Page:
I can remember staring up at the night sky when I was 13 years old and feeling so small, like a tiny little ant in the world. When I thought about how big the universe was, I became consumed with anxiety. One of the biggest sources of fear that kept me in addiction for years was something I like to call philosophical fear. Since I was young, I was always a questioner of everything I learned about the world, science, spirituality, and religion.
Right around the time I was being confirmed in church, I was learning about astronomy and the Big Bang theory in an 8th grade science classroom. Suddenly, I began to question our existence and the thought that maybe everything was purely scientific after all. Maybe there was no God? My fear about this topic for me was so strong that I had to share it with someone before it swallowed me whole.
I can remember crying to my mother and confessing my deepest thoughts. She warmly assured me that God had a plan for me, and maybe I just needed to learn more in confirmation class to help me understand more. We grew up going to a Lutheran church and my mom always felt that it was important to have a sense of faith in God. What I didn’t realize was that my questioning nature would follow me into adulthood, through my addiction, and right into my journey of recovery. What I also didn’t realize is that it didn’t have to be a bad thing!
As time went by, drugs and alcohol came into the picture. I soon found myself at a college 500 miles away, feeling homesick, and alcohol was an instant way to cope. I was still battling my own inner demons along with the ultimate questions of the universe. For five more years I plummeted into my own version of outer space. I always made sure to distance myself from reality, but eventually the fear became too strong for the drugs and alcohol to numb out. It quickly became impossible to ignore the feeling of impending doom, and the panic was creeping back in, stronger than ever. I couldn’t keep running and I knew it was time to make a change. I decided to put down the drink and the drug.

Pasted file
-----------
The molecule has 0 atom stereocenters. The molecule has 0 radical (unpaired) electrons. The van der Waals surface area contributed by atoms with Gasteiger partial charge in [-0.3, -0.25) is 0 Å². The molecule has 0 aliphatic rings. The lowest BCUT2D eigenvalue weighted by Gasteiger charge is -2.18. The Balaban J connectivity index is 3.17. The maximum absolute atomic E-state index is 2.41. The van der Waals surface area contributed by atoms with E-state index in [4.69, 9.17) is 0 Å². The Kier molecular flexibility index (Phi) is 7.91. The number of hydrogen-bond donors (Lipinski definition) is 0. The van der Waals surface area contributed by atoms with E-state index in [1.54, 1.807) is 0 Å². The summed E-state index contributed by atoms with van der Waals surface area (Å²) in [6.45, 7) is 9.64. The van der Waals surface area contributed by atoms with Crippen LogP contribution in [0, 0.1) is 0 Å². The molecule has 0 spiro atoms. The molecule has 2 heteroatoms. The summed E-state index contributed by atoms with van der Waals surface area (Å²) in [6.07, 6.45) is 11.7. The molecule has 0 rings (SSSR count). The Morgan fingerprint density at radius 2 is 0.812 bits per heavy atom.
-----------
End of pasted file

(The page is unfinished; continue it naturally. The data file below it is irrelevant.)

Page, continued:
This was singlehandedly the most important decision I have made in my entire life thus far. Once I decided to put down the drink and the drug, the world opened with opportunity. I was no longer shackled by my addictions and I was excited to start a new life. I attended AA meetings, spent quality time with family members and started meeting new sober friends and having fun again. I started to appreciate the time I had to connect with people that I would have never spoken to if I hadn’t been sober. On the outside, everything was going great. The world was my playground. I had a job, money, and close relationships with friends and family, but internally I was still a mess. I thought all my fears had disappeared with the drugs and the booze, but they remained. As I began attending more AA meetings, the second step – “Came to believe that a power greater than ourselves could restore us to sanity” – reminded me of the fear that plagued my childhood and adolescence. Why are we here?
The day I became sober was the first day I started facing this fear. As I trudged the road of recovery, I had moments in time when glimmers of spiritual magic flashed before my eyes. These were moments I would remember, moments that are engraved in my heart for life. I will always have an image that warms my heart: the smile of my 3-year-old cousin while we danced in the grass on our family camping trip, or the laughter with my mom while we searched for shells on the beach. I never had a moment where I knew for sure that God was listening or trying to tell me something, but I had a moment when the universe showed me that I didn’t have to be afraid anymore, and that is a miracle to me.
Last month, I was laying on a blanket staring at the night sky during a stargazing event. It was the darkest night of the month and you could see every star in the sky. Suddenly the fear melted away. There is nothing to be afraid of, I thought. I decided to change my perception about being a questioner. It is ok to ask questions. Sometimes, I may never find the answers. And that is beautiful. I decided to accept the wonder of it all.